Gianluigi Buffon was left crestfallen on Saturday after missing out on a Champions League winner's medal yet again.
Juventus were beaten 4-1 by Real Madrid at Cardiff as Cristiano Ronaldo scored a brace to secure his fourth triumph in the competition out of five finals.
Meanwhile, the iconic Italian goalkeeper missed out on hoisting that trophy for a third time after falling at the final hurdle with the Serie A outfit in 2003 as well as 2015.
It's almost unfair that a model professional and distinguished character like Buffon continues to see the Champions League missing from his exemplary record.
However, he definitely finds himself in good company with several world-class players failing to capture European club football's greatest prize.
From Diego Maradona to Ronaldo (the Brazilian), the gallery above features 20 players who have never won the Champions League.
Did any of the names in the list surprise you?
Share with us your thoughts by commenting below, using #360fans on Twitter or getting in touch via Facebook.
Real Madrid beat Juventus 4-1 to become European champions at the National Stadium of Wales.
Cristiano Ronaldo scored twice for Real with Casemiro and Marco Asensio also on target, while Mario Mandzukic replied with a fantastic effort.
Here, we examine some of the talking points from a thrilling night in Cardiff.
REAL MADRID REWRITE HISTORY AGAIN
The competitive nature of the Champions League had ensured that no side had retained the trophy since the competition was restructured a quarter of a century ago. But Real made it three wins in four seasons to become the first back-to-back European champions since Milan won the trophy in 1990.
Real’s win was a record 12th in the competition and also secured them a first LaLiga and European Cup double since 1957-58. Juventus’ own piece of history was less welcome, the Old Lady having now lost a record seven European Cup finals.
RONALDO IS STILL THE MAIN MAN
Write Cristiano Ronaldo off at your peril. The Portuguese goal machine might be 32 now, but he still knows the spaces to attack and how to finish. Some 13 years after he scored in the FA Cup final in Cardiff to win his first major trophy at Manchester United, he once again showed he is the man for the big stage.
Here he became the first man to score in three Champions League finals in the modern era and his second at the near post made it 600 goals for club and country. Gareth Bale, a late substitute here in his home city after injury, continues to live in Ronaldo’s shadow.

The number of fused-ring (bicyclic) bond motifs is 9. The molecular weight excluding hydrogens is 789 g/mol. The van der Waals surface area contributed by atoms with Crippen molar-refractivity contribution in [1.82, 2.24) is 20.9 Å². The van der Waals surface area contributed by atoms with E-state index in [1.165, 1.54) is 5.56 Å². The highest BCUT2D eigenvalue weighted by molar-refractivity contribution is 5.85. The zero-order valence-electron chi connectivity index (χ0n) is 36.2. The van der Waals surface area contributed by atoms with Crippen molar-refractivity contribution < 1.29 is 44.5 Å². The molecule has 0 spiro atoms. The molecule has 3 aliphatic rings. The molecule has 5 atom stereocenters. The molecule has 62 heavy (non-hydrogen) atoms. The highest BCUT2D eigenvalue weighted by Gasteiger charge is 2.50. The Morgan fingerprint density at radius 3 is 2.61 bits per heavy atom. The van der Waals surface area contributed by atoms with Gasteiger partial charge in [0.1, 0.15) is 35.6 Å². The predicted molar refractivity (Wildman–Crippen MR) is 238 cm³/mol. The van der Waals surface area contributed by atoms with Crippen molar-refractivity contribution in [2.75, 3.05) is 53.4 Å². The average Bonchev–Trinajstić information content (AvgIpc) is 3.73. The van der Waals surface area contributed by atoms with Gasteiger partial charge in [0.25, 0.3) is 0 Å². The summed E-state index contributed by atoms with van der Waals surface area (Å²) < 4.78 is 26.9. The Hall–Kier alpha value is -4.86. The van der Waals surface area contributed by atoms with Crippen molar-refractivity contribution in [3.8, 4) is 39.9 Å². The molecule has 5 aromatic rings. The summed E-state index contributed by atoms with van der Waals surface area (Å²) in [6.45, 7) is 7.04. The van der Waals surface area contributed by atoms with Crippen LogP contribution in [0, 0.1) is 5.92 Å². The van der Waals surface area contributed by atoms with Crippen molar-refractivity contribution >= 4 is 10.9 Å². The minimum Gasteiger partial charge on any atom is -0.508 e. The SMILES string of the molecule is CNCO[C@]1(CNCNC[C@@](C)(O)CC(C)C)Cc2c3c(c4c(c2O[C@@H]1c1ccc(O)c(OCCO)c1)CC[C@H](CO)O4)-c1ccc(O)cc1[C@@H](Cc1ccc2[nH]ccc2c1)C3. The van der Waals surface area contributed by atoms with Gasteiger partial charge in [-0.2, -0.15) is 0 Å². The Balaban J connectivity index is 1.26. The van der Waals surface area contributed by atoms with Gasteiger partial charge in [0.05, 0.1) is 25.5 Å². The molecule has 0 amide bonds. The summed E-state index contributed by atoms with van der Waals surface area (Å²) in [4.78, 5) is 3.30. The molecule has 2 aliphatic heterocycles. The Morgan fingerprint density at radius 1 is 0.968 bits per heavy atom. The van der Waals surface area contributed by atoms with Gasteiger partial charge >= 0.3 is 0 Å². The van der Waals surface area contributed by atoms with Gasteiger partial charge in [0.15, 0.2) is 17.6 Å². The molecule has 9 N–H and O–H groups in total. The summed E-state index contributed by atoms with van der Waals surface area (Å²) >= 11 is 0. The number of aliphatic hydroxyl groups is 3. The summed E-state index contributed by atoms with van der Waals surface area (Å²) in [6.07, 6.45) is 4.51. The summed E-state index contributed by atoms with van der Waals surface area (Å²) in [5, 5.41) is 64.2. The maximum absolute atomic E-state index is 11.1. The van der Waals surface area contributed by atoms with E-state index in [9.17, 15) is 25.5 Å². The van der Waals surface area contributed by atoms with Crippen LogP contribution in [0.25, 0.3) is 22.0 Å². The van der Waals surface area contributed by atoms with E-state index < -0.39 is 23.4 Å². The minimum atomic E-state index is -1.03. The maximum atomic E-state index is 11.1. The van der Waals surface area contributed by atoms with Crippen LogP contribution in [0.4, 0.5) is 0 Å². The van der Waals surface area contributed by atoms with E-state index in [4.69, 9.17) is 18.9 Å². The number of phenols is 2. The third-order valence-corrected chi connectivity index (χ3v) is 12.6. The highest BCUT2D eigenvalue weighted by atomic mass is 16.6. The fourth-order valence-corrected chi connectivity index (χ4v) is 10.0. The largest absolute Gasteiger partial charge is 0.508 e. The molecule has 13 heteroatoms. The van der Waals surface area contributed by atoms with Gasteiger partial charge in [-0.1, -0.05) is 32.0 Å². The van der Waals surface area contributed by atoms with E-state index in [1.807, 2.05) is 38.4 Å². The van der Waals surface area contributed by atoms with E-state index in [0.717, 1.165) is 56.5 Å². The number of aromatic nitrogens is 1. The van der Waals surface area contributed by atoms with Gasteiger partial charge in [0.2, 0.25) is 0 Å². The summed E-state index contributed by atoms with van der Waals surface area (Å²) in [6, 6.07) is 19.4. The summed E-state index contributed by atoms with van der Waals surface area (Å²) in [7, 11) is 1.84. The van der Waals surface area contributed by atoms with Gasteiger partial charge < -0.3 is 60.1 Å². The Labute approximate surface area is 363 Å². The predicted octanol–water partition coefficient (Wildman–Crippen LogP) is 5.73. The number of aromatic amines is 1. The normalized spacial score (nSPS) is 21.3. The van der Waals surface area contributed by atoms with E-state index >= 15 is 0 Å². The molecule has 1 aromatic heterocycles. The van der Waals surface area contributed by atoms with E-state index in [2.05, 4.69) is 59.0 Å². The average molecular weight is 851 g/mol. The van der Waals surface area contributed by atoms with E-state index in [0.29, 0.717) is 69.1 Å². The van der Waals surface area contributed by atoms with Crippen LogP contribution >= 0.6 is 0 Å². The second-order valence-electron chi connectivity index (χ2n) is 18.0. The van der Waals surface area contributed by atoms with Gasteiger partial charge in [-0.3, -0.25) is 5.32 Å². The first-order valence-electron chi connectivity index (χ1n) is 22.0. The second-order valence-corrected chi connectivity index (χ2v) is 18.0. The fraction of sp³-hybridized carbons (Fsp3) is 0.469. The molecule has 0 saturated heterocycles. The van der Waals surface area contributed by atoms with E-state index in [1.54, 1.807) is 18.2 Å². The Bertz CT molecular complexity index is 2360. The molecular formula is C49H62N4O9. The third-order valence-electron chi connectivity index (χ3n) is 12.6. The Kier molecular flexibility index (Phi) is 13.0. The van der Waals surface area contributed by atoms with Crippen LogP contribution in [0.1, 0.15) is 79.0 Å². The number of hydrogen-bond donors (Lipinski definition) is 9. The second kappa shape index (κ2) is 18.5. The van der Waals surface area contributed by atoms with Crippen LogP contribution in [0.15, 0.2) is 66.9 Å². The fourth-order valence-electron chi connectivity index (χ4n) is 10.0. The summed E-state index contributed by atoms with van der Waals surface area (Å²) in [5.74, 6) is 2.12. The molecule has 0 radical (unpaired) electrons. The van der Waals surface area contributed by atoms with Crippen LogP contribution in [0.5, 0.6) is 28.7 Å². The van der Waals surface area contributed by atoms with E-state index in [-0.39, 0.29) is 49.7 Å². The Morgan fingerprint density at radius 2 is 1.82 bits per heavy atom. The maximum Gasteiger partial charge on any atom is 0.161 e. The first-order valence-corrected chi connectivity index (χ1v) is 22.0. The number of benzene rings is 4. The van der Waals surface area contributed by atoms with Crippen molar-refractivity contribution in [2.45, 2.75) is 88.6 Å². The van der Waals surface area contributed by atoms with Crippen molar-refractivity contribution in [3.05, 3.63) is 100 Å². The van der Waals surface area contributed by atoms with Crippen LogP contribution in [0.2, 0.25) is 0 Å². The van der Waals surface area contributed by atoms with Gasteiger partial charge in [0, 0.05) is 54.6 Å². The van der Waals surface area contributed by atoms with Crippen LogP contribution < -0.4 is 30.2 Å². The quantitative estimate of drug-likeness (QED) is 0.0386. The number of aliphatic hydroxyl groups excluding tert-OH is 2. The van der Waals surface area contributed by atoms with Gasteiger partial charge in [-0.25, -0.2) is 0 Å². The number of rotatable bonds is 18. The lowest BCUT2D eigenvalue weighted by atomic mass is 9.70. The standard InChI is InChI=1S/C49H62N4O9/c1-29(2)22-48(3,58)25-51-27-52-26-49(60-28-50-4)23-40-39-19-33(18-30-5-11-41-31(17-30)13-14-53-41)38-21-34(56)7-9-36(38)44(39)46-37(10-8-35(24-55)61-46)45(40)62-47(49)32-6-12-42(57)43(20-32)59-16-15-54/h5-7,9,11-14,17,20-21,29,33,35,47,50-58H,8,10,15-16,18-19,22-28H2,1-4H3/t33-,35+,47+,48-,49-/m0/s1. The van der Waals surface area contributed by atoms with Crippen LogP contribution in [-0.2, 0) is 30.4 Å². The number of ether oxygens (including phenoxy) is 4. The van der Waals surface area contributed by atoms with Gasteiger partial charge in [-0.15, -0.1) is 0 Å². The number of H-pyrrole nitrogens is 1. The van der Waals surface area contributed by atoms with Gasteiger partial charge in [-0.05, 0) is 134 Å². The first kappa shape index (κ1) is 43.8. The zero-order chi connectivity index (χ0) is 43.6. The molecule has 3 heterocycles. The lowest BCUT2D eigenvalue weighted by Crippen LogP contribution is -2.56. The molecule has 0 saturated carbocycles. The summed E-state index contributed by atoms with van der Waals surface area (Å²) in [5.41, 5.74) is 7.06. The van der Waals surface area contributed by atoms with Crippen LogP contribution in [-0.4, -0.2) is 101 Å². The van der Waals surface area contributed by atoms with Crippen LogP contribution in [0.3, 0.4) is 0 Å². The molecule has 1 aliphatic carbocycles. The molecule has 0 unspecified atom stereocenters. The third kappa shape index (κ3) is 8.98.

SUPER MARIO PUTS HIS NAME IN LIGHTS
Juventus forward Mario Mandzukic’s 27th-minute equaliser was one of the greatest goals in Champions League final history. Gonzalo Higuain sent Alex Sandro’s cross towards him but there seemed no danger until the Croatian produced a moment of jaw-dropping brilliance.
Receiving the ball 15 yards out on the left of the area, Mandzukic chested it up before hooking an acrobatic effort past two defenders and over the outstretched hand of goalkeeper Keylor Navas. An incredible goal which will be replayed time and time again.
BUFFON THE ETERNAL BRIDESMAID
There is little room for sentiment in football and that was underlined again as Gianluigi Buffon became a three-time Champions League final loser. At the age of 39 years and 126 days, the Italy international would have replaced compatriot Paolo Maldini as the oldest player to win the Champions League had Juventus become European champions for the first time since 1996.
Buffon had conceded only three goals on the way to the final, but that total was matched inside 64 minutes as Real showed their cutting edge. Time waits for no man, and Buffon is certainly short on that commodity if he is to win the Champions League.
CARDIFF PROVED THE PERFECT HOST
The smallest city to host European football’s biggest game showed that size does not matter when it comes to putting on the perfect party. The 74,500-capacity National Stadium of Wales has a couple of huge selling points which makes it ideal for such events.
The stadium is right in the middle of the city and the two sets of fans mingled peacefully in the Welsh sunshine and made the most of Cardiff’s plentiful bars and restaurants. And the closed roof provided a unique Champions League final atmosphere which might persuade UEFA bosses to come back soon.